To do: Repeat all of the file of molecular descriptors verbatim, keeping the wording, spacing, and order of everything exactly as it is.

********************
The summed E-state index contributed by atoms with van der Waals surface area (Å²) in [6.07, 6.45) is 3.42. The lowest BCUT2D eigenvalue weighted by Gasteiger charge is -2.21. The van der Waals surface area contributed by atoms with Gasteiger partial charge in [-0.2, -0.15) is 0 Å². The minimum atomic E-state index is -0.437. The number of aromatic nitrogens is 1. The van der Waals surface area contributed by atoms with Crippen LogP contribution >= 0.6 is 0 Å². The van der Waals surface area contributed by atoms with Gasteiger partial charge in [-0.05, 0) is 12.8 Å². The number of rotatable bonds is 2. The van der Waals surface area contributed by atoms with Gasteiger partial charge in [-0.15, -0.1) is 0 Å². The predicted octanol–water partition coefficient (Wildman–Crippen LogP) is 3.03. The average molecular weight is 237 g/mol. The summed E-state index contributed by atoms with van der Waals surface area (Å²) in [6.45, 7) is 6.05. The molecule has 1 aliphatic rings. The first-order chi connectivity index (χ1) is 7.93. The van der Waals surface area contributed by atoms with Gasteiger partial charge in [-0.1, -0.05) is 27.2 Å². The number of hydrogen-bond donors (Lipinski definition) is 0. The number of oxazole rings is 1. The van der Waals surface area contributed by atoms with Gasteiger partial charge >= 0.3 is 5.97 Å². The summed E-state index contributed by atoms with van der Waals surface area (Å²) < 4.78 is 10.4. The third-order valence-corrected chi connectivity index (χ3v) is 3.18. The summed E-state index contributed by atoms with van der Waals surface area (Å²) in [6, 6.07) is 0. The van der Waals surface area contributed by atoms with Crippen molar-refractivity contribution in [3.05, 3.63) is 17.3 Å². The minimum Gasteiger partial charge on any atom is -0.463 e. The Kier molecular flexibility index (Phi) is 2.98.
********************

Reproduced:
The summed E-state index contributed by atoms with van der Waals surface area (Å²) in [6.07, 6.45) is 3.42. The lowest BCUT2D eigenvalue weighted by Gasteiger charge is -2.21. The van der Waals surface area contributed by atoms with Gasteiger partial charge in [-0.2, -0.15) is 0 Å². The minimum atomic E-state index is -0.437. The number of aromatic nitrogens is 1. The van der Waals surface area contributed by atoms with Crippen LogP contribution >= 0.6 is 0 Å². The van der Waals surface area contributed by atoms with Gasteiger partial charge in [-0.05, 0) is 12.8 Å². The number of rotatable bonds is 2. The van der Waals surface area contributed by atoms with Gasteiger partial charge in [-0.15, -0.1) is 0 Å². The predicted octanol–water partition coefficient (Wildman–Crippen LogP) is 3.03. The average molecular weight is 237 g/mol. The summed E-state index contributed by atoms with van der Waals surface area (Å²) in [6.45, 7) is 6.05. The molecule has 1 aliphatic rings. The first-order chi connectivity index (χ1) is 7.93. The van der Waals surface area contributed by atoms with Gasteiger partial charge in [-0.1, -0.05) is 27.2 Å². The number of hydrogen-bond donors (Lipinski definition) is 0. The number of oxazole rings is 1. The van der Waals surface area contributed by atoms with Gasteiger partial charge >= 0.3 is 5.97 Å². The summed E-state index contributed by atoms with van der Waals surface area (Å²) < 4.78 is 10.4. The third-order valence-corrected chi connectivity index (χ3v) is 3.18. The summed E-state index contributed by atoms with van der Waals surface area (Å²) in [6, 6.07) is 0. The van der Waals surface area contributed by atoms with Crippen molar-refractivity contribution in [3.05, 3.63) is 17.3 Å². The minimum Gasteiger partial charge on any atom is -0.463 e. The Kier molecular flexibility index (Phi) is 2.98.